Teach English in JinshAn Zhen - Lianyungang Shi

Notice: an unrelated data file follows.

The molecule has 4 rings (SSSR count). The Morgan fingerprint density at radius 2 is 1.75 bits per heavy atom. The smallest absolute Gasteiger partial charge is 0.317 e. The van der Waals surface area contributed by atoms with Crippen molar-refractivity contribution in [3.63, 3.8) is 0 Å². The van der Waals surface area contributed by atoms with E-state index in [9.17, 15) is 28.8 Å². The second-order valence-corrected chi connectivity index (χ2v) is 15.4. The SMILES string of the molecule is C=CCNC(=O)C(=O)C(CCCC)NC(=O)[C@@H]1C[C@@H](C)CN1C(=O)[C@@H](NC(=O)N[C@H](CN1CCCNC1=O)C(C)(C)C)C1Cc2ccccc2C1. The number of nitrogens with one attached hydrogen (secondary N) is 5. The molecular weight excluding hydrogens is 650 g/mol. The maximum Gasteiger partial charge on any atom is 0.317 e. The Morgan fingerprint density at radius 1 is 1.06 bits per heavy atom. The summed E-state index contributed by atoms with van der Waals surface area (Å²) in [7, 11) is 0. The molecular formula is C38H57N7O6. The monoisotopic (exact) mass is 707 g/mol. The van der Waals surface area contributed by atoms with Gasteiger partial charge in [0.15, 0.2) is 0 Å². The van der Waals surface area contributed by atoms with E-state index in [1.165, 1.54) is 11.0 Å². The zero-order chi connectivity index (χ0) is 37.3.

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Jenn Cashman ITTT Course Topic 47: Motivation in the classroom February 10, 2020 How to Motivate Students in the Classroom While many students will anticipate the excitement of a new class with foreign English teachers, the excitement and newness will wear off over time, and it is the teacher’s responsibility to keep their minds active and engaged. In any kind of classroom, no matter how skilled, gifted, or trained the teacher, the students can only learn as much as they are willing. This is no different in an ESL class. There are also multiple factors to consider in the classroom as far as holding their attention. While young learners will need to be entertained, adult learners will bring their own motivation when coming to class. This paper will discuss the various ways to motivate both older and younger learners as well as examples and barriers in the classroom. When teaching students, there are multiple factors to consider. The first being culture. Different cultures have different teaching techniques and styles. A classroom in South east Asia will have a different setup than that of a Western realm. To capture student’s interest, it could be important to consider the religion or political status of the nation to avoid inappropriate study topics or techniques. Observing a classroom in their specific cultural setting and adjusting the material and lesson in a way that learning English can fit into, will inspire them that English can help them in their everyday life. Establishing a respectful authoritative position is also important to motivate the students. It is difficult to motivate and inspire students to learn after losing their respect. With this in mind, it is important for teachers to learn ways to build rapport with the students. After earning students respect, it takes the teacher down from simply being an authoritative figure, to being an actual person, that wants to engage with them relationally. When the teacher seeks to build relationship with the students and thoroughly is passionate and enjoys teaching in the classroom, that passion is contagious that the students will find themselves learning and engaged without obvious effort. It also ‘breaks the ice’ so to speak, allowing the students to feel more comfortable. When the students are comfortable, they will ask frequent questions and volunteer more, enabling deeper and more activated learning to take place. There are various aspects to consider with different age groups. When teaching young learners, they are often there not out of their own will, but their parents or caretakers. The positive side is that young age groups are easily fascinated and entertained. Like anything to learn, the younger the age, the more excited they are to learn. Their brains are growing and developing at rapid paces, making it easier and for them to absorb new information that they will readily ask for. Children’s bodies are also continuing to grow with their brains, and with that requires movement. This movement could vary depending on age. For children around five to seven years, this could include changing teaching technique every twenty to thirty minutes. The course put the lessons into various ESA guides. This stands for: Engage, Study, Activate. An example of an ESA lesson plan for a young learners class could be the following: Engage: Students enter the classroom to find various pictures of items and places drawn on the board. They are told to match places with the items that would belong there and then come to carpet area and sit in a circle to discuss which is which. This gets the children thinking and speaking in English. For a first day of class, it might be helpful for the teacher to begin class at the carpet and play some sort of ‘toss the ball’ game to let students get familiar with their teacher and learn about him or her. This also establishes rapport. Study: After the engage phase, students will then return to their seats while the teacher will write and speak vocabulary to them. The students could go over flashcards with the teacher and there could then be a worksheet they will go over to test if they’ve mastered that area. Activate: The teacher will then lead them into an activity where they can test their speaking ability. This could be a game, a ‘find a partner’ activity, or a skit they have to act out. As long as it increases student talk time, it will help. Precautions with younger age groups is for the teacher to give them freedom to speak, but also maintain control and classroom management. Children should enjoy the lesson, but also learn. Teaching in chaos is challenging and disrupts the education of the entire class. As children are younger, they are more likely to have outbursts of behavior that can be corrected depending on age. When children know their boundaries and what to expect, as well as being able to engage in a fun lesson, it will produce a motivational atmosphere. Though children tend to need extra motivation to learn, they are also easily enthused. While adults may have their own motivation powered by their own career plans to be in the classroom, they can easily check out, prohibiting their education as well. The best way for any student to learn is a passionate teacher and an engaging lesson plan. Adults want to know that what they’re learning, they can use in real-life circumstances and also want to track and apply their progress. An ESA lesson for adult learners could include: Engage: Students enter classroom to a short video play, where the teacher will ask follow-up questions. Study: Teacher will write specific vocabulary and give conversational English examples for students to follow, that could be followed by a worksheet. Activate: Students will pair up, teacher involved, in asking questions and conversing in the subject taught completely in English. In conclusion, there are various factors to consider when teaching English to keep students engaged. Teachers should be aware of culture, how to establish rapport, but one of the keys to notice is age group. This will dictate the manner of the lesson plan as well as how often to switch up the lesson and material. Whether old or young, the fundamental aspect of motivating students to learn is an engaged lesson plan and a passionate teacher. The teacher can create games based off their level of learning as well as engage him/herself in the activate phase to inspire students. Whatever the method, is the teachers responsibility to ensure their learning progresses.